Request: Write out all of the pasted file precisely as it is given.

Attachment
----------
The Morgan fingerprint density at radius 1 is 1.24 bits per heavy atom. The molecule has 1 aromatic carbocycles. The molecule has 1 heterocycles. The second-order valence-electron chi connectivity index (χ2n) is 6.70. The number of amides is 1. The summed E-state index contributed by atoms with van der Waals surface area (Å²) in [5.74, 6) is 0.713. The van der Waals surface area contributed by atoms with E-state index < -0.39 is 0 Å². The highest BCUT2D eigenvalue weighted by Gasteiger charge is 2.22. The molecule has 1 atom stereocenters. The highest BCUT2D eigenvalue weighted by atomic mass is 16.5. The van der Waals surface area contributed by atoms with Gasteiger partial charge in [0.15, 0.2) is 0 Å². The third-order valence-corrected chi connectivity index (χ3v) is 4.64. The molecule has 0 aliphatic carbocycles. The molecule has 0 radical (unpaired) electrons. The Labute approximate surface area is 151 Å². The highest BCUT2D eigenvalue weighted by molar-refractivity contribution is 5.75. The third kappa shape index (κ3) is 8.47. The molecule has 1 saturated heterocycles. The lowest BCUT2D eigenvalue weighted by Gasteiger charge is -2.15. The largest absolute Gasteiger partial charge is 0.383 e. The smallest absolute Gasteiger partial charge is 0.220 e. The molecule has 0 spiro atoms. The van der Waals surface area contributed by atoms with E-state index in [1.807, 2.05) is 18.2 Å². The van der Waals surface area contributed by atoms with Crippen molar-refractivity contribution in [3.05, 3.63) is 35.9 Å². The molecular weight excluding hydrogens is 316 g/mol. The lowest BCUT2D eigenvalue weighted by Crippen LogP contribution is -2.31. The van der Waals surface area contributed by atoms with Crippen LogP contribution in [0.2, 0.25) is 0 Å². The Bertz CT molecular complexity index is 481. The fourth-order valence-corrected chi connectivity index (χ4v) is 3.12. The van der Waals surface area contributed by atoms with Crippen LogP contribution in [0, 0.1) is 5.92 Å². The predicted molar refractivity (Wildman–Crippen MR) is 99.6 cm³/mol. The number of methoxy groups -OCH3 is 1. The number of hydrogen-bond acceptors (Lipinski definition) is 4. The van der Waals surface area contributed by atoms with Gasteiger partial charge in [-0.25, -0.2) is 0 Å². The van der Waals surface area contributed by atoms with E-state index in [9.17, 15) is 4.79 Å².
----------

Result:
The Morgan fingerprint density at radius 1 is 1.24 bits per heavy atom. The molecule has 1 aromatic carbocycles. The molecule has 1 heterocycles. The second-order valence-electron chi connectivity index (χ2n) is 6.70. The number of amides is 1. The summed E-state index contributed by atoms with van der Waals surface area (Å²) in [5.74, 6) is 0.713. The van der Waals surface area contributed by atoms with E-state index < -0.39 is 0 Å². The highest BCUT2D eigenvalue weighted by Gasteiger charge is 2.22. The molecule has 1 atom stereocenters. The highest BCUT2D eigenvalue weighted by atomic mass is 16.5. The van der Waals surface area contributed by atoms with Gasteiger partial charge in [0.15, 0.2) is 0 Å². The third-order valence-corrected chi connectivity index (χ3v) is 4.64. The molecule has 0 aliphatic carbocycles. The molecule has 0 radical (unpaired) electrons. The Labute approximate surface area is 151 Å². The highest BCUT2D eigenvalue weighted by molar-refractivity contribution is 5.75. The third kappa shape index (κ3) is 8.47. The molecule has 1 saturated heterocycles. The lowest BCUT2D eigenvalue weighted by Gasteiger charge is -2.15. The largest absolute Gasteiger partial charge is 0.383 e. The smallest absolute Gasteiger partial charge is 0.220 e. The molecule has 0 spiro atoms. The van der Waals surface area contributed by atoms with E-state index in [1.807, 2.05) is 18.2 Å². The van der Waals surface area contributed by atoms with Crippen molar-refractivity contribution in [3.05, 3.63) is 35.9 Å². The molecular weight excluding hydrogens is 316 g/mol. The lowest BCUT2D eigenvalue weighted by Crippen LogP contribution is -2.31. The van der Waals surface area contributed by atoms with Crippen LogP contribution in [0.2, 0.25) is 0 Å². The Bertz CT molecular complexity index is 481. The fourth-order valence-corrected chi connectivity index (χ4v) is 3.12. The van der Waals surface area contributed by atoms with Crippen LogP contribution in [0, 0.1) is 5.92 Å². The predicted molar refractivity (Wildman–Crippen MR) is 99.6 cm³/mol. The number of methoxy groups -OCH3 is 1. The number of hydrogen-bond acceptors (Lipinski definition) is 4. The van der Waals surface area contributed by atoms with Gasteiger partial charge in [-0.25, -0.2) is 0 Å². The van der Waals surface area contributed by atoms with E-state index in [9.17, 15) is 4.79 Å².